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The People of the State of New York v. Guy A. Marshall

SUPREME COURT OF THE STATE OF NEW YORK APPELLATE TERM: 9th and 10th JUDICIAL DISTRICTS


July 16, 2010

THE PEOPLE OF THE STATE OF NEW YORK,
RESPONDENT,
v.
GUY A. MARSHALL,
APPELLANT.

Appeal from a judgment of the District Court of Suffolk County, First District (Glenn Murphy, J.), rendered April 25, 2007.

People v Marshall (Guy)

Decided on July 16, 2010

Appellate Term, Second Department Published by New York State Law Reporting Bureau pursuant to Judiciary Law § 431.

This opinion is uncorrected and will not be published in the printed Official Reports. Decided on July 16, 2010

PRESENT: NICOLAI, P.J., TANENBAUM and IANNACCI, JJ

The judgment convicted defendant, upon a jury verdict, of driving while intoxicated per se, driving while intoxicated and moving from a lane unsafely.

ORDERED that the judgment of conviction is affirmed.

Defendant was convicted of driving while intoxicated per se (Vehicle and Traffic Law § 1192 [2]) and driving while intoxicated (Vehicle and Traffic Law § 1192 [3]), following a jury trial at which the People introduced evidence of the results of a test of the alcohol content of defendant's breath, a reading of .20 percent by weight. Over defendant's objection, the District Court admitted certified copies of the calibration and maintenance documents in relation to the breath test instrument as business records, on the authority of People v Lebrecht (13 Misc 3d 45 [App Term, 9th & 10th Jud Dists 2006]). Defendant was also convicted of moving from a lane unsafely (Vehicle and Traffic Law § 1128 [a]). On appeal, defendant argues that Melendez-Diaz v Massachusetts ( US , 129 S Ct 2527 [2009]) effectively overruled Lebrecht, which had rejected a challenge based on Crawford v Washington (541 US 36 [2004]) to the admissibility, without the necessity of the records' preparers being presented as witnesses for cross-examination, of such documents as business records. Defendant also argues that the evidence of moving from a lane unsafely was legally insufficient to support the conviction, and that the conviction, in any event, was against the weight of the evidence.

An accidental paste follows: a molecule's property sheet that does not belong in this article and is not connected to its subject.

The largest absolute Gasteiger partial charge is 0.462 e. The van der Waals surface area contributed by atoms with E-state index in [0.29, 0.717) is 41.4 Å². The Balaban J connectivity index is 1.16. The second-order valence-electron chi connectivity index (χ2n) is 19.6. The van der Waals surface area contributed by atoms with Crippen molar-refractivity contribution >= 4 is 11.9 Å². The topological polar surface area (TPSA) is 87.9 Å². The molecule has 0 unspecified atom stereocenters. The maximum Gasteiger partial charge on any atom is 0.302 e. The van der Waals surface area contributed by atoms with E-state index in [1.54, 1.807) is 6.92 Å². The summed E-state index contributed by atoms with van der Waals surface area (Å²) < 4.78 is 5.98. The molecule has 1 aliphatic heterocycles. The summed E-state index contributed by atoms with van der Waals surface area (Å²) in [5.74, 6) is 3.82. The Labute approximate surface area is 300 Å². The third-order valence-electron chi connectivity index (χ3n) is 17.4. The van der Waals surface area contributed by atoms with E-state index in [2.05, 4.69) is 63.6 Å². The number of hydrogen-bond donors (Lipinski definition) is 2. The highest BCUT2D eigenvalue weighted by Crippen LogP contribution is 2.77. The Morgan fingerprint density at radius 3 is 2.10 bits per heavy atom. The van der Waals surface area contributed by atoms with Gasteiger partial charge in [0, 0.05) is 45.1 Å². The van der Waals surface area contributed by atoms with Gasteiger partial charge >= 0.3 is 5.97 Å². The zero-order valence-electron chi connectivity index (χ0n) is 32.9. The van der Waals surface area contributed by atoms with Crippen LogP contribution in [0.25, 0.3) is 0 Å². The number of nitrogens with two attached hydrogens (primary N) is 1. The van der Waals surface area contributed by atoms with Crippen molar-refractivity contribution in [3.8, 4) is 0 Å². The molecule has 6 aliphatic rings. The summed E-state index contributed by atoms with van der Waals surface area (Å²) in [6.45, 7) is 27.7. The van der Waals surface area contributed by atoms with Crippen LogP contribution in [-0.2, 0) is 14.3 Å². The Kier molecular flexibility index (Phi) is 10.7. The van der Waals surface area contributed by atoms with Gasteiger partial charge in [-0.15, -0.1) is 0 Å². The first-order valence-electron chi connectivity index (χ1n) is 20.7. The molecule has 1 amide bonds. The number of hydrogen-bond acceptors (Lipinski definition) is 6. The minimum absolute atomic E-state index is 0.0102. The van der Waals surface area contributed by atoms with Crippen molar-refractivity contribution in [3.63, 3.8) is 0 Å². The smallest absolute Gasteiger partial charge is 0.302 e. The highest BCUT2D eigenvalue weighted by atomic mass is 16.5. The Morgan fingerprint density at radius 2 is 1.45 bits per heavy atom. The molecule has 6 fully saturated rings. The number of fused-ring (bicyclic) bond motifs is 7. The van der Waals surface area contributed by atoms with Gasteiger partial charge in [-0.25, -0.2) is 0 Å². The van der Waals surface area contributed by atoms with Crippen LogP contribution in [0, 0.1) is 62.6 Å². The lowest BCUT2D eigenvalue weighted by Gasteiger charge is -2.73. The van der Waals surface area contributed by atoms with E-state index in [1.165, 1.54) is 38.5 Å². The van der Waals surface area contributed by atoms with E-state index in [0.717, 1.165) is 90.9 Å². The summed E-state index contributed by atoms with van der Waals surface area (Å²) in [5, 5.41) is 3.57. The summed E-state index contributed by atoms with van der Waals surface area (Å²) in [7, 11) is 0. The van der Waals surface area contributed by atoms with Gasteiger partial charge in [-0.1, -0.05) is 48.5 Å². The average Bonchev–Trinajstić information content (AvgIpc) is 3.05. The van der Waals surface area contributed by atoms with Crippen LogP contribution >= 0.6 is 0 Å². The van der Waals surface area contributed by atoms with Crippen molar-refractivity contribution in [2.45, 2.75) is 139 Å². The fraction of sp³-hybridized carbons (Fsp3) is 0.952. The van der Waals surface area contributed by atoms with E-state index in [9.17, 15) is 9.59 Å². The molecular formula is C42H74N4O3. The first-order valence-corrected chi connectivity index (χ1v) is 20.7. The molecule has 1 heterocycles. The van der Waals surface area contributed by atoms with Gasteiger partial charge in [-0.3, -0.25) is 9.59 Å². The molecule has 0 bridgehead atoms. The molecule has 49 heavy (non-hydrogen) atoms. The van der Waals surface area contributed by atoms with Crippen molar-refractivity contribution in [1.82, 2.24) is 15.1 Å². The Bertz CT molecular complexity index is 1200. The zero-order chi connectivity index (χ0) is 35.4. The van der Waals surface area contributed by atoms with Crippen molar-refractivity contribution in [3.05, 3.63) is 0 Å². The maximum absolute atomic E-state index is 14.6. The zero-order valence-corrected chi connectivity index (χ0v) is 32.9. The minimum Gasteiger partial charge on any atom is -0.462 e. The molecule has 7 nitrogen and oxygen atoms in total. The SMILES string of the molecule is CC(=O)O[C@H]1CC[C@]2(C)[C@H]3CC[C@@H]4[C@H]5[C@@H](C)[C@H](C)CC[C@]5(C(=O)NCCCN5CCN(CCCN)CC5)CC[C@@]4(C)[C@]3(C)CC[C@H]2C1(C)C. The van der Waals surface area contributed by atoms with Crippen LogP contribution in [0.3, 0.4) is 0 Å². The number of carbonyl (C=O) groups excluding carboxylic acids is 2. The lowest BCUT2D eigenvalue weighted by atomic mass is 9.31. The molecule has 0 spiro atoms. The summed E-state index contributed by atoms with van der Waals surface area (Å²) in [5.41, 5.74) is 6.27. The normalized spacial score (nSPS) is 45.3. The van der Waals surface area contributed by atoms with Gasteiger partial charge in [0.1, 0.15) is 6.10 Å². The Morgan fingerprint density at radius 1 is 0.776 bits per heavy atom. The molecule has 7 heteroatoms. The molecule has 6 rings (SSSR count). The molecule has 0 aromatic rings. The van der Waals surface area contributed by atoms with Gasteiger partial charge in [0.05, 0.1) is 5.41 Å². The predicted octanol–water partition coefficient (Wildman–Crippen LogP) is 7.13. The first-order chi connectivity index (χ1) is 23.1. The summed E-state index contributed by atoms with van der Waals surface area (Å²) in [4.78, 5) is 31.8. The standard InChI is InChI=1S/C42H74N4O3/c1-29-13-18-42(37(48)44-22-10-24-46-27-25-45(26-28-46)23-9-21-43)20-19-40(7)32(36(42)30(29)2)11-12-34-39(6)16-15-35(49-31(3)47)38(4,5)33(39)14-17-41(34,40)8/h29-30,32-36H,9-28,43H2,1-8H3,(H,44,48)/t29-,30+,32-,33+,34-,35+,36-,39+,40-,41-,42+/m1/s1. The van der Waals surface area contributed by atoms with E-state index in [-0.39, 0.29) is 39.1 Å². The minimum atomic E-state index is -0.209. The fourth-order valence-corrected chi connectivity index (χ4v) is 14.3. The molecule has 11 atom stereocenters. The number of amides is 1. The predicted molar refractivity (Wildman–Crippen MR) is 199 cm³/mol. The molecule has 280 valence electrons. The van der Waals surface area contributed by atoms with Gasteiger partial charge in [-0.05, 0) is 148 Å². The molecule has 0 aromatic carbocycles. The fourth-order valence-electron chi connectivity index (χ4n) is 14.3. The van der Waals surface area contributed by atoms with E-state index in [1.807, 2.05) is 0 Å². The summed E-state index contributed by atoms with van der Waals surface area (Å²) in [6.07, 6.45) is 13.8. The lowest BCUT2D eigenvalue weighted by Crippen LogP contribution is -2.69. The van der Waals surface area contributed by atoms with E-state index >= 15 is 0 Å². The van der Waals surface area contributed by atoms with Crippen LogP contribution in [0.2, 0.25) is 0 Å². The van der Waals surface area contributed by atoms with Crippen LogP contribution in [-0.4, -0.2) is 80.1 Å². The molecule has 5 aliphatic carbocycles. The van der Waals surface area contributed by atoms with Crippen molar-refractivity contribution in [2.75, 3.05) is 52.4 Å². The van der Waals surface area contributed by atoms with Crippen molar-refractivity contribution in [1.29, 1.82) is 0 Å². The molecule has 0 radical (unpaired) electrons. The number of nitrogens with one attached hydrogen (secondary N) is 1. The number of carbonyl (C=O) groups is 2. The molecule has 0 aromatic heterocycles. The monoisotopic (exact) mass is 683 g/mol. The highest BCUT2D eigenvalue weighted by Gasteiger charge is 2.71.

For the reasons stated in People v Lent ( Misc 3d , 2010 NY Slip Op [Appeal No. 2009-512 N CR], decided herewith), the convictions of the counts of driving while intoxicated per se and driving while intoxicated are affirmed.

Defendant's claim that the evidence was legally insufficient to support the conviction of the remaining count is not preserved for appellate review (CPL 470.05 [2]; People v Gray, 86 NY3d 10, 20-21 [1995]). In any event, defendant's contention is without merit. The evidence, when viewed in the light most favorable to the People (see People v Contes, 60 NY2d 620, 621 [1983]), was legally sufficient to establish defendant's guilt of moving from a lane unsafely (People v Tandle, 71 AD3d 1176 [2010]; People v Parris, 26 AD3d 393, 394 [2006]; People v Davis, 23 Misc 3d 30 [App Term, 9th & 10th Jud Dists 2009]; see also People v Chase, 186 Misc 2d 487 [App Term, 9th & 10th Jud Dists 2000]). Moreover, giving much deference to the jury's credibility determinations (see People v Lane, 7 NY3d 888, 890 [2006]; see also People v Romero, 7 NY3d 633, 644-645 [2006]), even as we conduct our own review of the evidence (see People v Danielson, 9 NY3d 342 [2007]), we find that the guilty verdict of moving from a lane unsafely was not against the weight of the evidence (see CPL 470.15 [5]).

Accordingly, the judgment of conviction is affirmed.

Nicolai, P.J., Tanenbaum and Iannacci, JJ., concur.

20100716

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